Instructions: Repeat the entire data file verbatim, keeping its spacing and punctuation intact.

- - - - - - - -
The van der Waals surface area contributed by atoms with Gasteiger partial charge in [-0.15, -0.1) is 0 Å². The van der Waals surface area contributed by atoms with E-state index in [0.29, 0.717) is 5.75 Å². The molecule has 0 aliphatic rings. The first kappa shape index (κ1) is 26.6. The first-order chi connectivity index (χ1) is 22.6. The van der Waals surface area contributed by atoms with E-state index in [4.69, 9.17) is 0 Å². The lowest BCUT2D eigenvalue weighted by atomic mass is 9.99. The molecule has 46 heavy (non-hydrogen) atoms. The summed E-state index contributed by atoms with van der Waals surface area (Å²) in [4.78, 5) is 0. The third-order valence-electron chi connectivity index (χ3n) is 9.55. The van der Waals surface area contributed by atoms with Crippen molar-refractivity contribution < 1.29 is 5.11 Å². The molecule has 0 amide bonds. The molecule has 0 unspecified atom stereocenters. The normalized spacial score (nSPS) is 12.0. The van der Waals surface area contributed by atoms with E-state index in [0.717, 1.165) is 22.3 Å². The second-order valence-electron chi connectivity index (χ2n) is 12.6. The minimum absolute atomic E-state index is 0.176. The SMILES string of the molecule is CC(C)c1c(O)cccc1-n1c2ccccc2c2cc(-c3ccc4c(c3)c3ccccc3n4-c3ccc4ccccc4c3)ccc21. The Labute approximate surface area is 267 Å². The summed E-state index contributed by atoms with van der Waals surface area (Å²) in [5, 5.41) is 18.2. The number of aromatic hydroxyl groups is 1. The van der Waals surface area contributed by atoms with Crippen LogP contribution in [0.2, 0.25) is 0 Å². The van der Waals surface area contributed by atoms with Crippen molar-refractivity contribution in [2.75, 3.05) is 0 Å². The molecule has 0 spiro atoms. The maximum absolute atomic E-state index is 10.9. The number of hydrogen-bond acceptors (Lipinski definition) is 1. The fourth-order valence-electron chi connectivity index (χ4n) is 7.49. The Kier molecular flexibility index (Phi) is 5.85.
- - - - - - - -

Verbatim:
The van der Waals surface area contributed by atoms with Gasteiger partial charge in [-0.15, -0.1) is 0 Å². The van der Waals surface area contributed by atoms with E-state index in [0.29, 0.717) is 5.75 Å². The molecule has 0 aliphatic rings. The first kappa shape index (κ1) is 26.6. The first-order chi connectivity index (χ1) is 22.6. The van der Waals surface area contributed by atoms with E-state index in [4.69, 9.17) is 0 Å². The lowest BCUT2D eigenvalue weighted by atomic mass is 9.99. The molecule has 46 heavy (non-hydrogen) atoms. The summed E-state index contributed by atoms with van der Waals surface area (Å²) in [4.78, 5) is 0. The third-order valence-electron chi connectivity index (χ3n) is 9.55. The van der Waals surface area contributed by atoms with Crippen molar-refractivity contribution < 1.29 is 5.11 Å². The molecule has 0 amide bonds. The molecule has 0 unspecified atom stereocenters. The normalized spacial score (nSPS) is 12.0. The van der Waals surface area contributed by atoms with E-state index in [0.717, 1.165) is 22.3 Å². The second-order valence-electron chi connectivity index (χ2n) is 12.6. The minimum absolute atomic E-state index is 0.176. The SMILES string of the molecule is CC(C)c1c(O)cccc1-n1c2ccccc2c2cc(-c3ccc4c(c3)c3ccccc3n4-c3ccc4ccccc4c3)ccc21. The Labute approximate surface area is 267 Å². The summed E-state index contributed by atoms with van der Waals surface area (Å²) in [5, 5.41) is 18.2. The number of aromatic hydroxyl groups is 1. The van der Waals surface area contributed by atoms with Crippen LogP contribution in [0.2, 0.25) is 0 Å². The van der Waals surface area contributed by atoms with Crippen molar-refractivity contribution in [2.75, 3.05) is 0 Å². The molecule has 0 spiro atoms. The maximum absolute atomic E-state index is 10.9. The number of hydrogen-bond acceptors (Lipinski definition) is 1. The fourth-order valence-electron chi connectivity index (χ4n) is 7.49. The Kier molecular flexibility index (Phi) is 5.85.